Test pressure - what pressure?

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Jane Renvoize and daughter Aimee
Image caption,
Aimee was quite relaxed about taking the first test on Monday

As hundreds of schools boycott Sats in England, we visit one where the tests are going ahead.

It doesn't feel much like an exam day at Beatrix Potter Primary School in Earlsfield, south London.

There's not much sense of stress and pressure at the school gates.

And among the parents and children arriving, there appears to be broad support for the head teacher's decision to press ahead with the tests despite a national boycott by two unions.

Jane Renvoize and her 11-year-old daughter, Aimee, appear extremely calm.

On the national tests that have brought industrial action from incensed heads and deputies, Mrs Renvoize says: "On the one hand they're a good thing. On the other hand I don't like the league tables."

But she says neither she nor her daughter feels very nervous or stressed by the tests.

"In some schools they might be stressed but this school is really good like that," she adds.

And perhaps that is why Stephen Neale's decision to push ahead with the national curriculum tests for his 11-year-old pupils has not met much opposition.

He says: "There are lots of schools probably doing practice Sats testing right up to the last minute.

"On Friday we had VE celebrations going on at the school all day."

For Mr Neale, an NAHT head, it is not the tests that are the problem but the school league tables.

He says: "Assessment is what we need, but what I do have a problem with what it creates."

But he feels an eleventh hour boycott is not the right way to address the issue.

Image caption,
Head teacher Stephen Neale says the vote came too late for a boycott

"The vote came too late. All the kids have been preparing for it and a boycott really sends the wrong message to them."

Children were already confused after the science tests were cancelled last year, he says.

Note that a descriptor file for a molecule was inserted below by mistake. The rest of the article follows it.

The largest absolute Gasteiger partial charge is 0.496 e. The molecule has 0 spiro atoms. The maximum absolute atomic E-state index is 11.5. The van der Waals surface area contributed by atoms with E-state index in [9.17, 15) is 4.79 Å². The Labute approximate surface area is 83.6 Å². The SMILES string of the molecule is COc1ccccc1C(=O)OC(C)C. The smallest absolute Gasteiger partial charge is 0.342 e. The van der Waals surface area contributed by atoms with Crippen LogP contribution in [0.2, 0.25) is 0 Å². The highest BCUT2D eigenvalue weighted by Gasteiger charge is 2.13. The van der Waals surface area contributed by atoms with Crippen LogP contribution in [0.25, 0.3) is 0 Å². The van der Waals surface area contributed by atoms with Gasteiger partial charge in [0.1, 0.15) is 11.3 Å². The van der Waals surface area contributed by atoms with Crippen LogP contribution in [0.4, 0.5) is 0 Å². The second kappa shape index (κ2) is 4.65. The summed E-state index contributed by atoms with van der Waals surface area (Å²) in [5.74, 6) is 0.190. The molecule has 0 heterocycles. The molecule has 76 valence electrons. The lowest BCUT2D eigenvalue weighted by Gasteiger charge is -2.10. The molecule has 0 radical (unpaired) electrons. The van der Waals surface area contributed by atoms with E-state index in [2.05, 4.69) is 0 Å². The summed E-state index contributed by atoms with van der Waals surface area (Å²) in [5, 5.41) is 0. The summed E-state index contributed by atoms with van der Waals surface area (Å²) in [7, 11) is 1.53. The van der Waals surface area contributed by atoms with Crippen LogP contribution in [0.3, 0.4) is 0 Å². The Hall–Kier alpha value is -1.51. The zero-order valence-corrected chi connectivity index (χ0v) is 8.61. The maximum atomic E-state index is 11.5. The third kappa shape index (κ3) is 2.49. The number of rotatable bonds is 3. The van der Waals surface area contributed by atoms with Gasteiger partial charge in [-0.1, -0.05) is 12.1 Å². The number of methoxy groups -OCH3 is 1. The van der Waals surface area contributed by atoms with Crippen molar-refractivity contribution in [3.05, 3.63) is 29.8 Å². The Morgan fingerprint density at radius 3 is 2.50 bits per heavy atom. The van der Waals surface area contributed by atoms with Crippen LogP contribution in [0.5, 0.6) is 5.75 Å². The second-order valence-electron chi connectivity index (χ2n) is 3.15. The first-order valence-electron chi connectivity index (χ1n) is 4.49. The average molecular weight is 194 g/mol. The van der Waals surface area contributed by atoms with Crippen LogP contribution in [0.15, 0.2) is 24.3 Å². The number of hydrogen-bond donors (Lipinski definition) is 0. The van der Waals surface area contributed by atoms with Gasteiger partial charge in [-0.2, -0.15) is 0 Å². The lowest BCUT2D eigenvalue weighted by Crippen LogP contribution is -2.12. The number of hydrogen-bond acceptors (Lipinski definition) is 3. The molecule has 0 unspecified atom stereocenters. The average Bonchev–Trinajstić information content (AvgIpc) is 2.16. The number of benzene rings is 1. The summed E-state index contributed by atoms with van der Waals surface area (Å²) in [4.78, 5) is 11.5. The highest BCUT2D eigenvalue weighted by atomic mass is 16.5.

"Some of the children were saying, 'why do we have to do these tests?'.

"If we are going to try to tackle this, we are going to have to do it in a different way."

He is quite clear that most parents like the idea of testing and the reassurance that they give.

And this is certainly the case for Susan O'Brien, whose son Callum is being tested.

She does not believe the so-called "high-stakes" testing regime has narrowed her son's education, as is so often claimed to be the outcome.

She adds: "When you make a decision for a school you consider these things. We certainly looked at the Sats results for this school."


She says she appreciated the information on schools contained in the league tables.

"I don't know how else you would measure them really."

And she insists her son has not been stressed by the tests.

"I've told him they are important and that he has to try really hard."

Mr Neale admits that it takes quite a lot of confidence to have a more relaxed approach to the tests that define a school's position in the league tables.

He says: "I've been doing this a long time. I am sure there must be many a young head who does not know what's going on in at this point in time."

The stress and the uncertainty of the boycott and the tests themselves seems to have by-passed most of the children and parents at this school.

As 11-year-old Chandni puts it a few minutes before sitting her first paper: "I am not nervous because I have practised lots and we did lots of revision at school.

"Tests and exams are all part of what going to school is about."

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